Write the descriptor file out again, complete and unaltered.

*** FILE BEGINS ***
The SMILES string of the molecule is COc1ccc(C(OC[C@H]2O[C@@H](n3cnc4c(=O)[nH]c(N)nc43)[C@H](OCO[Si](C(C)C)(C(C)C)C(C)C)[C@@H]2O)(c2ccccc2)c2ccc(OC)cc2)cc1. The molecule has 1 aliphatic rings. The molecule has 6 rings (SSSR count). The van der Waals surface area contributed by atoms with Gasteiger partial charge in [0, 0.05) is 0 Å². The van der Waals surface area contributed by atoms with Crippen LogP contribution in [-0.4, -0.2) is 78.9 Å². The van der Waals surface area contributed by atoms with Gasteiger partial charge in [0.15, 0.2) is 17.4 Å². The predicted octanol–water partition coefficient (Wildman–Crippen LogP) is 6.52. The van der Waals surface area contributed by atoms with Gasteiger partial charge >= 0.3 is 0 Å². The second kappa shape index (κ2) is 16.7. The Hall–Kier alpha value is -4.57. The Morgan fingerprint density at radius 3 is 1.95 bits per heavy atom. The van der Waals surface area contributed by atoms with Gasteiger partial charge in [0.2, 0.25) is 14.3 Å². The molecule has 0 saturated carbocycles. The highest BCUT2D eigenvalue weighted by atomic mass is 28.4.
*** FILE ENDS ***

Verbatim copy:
The SMILES string of the molecule is COc1ccc(C(OC[C@H]2O[C@@H](n3cnc4c(=O)[nH]c(N)nc43)[C@H](OCO[Si](C(C)C)(C(C)C)C(C)C)[C@@H]2O)(c2ccccc2)c2ccc(OC)cc2)cc1. The molecule has 1 aliphatic rings. The molecule has 6 rings (SSSR count). The van der Waals surface area contributed by atoms with Gasteiger partial charge in [0, 0.05) is 0 Å². The van der Waals surface area contributed by atoms with Crippen LogP contribution in [-0.4, -0.2) is 78.9 Å². The van der Waals surface area contributed by atoms with Gasteiger partial charge in [0.15, 0.2) is 17.4 Å². The predicted octanol–water partition coefficient (Wildman–Crippen LogP) is 6.52. The van der Waals surface area contributed by atoms with Gasteiger partial charge >= 0.3 is 0 Å². The second kappa shape index (κ2) is 16.7. The Hall–Kier alpha value is -4.57. The Morgan fingerprint density at radius 3 is 1.95 bits per heavy atom. The van der Waals surface area contributed by atoms with Gasteiger partial charge in [0.2, 0.25) is 14.3 Å². The molecule has 0 saturated carbocycles. The highest BCUT2D eigenvalue weighted by atomic mass is 28.4.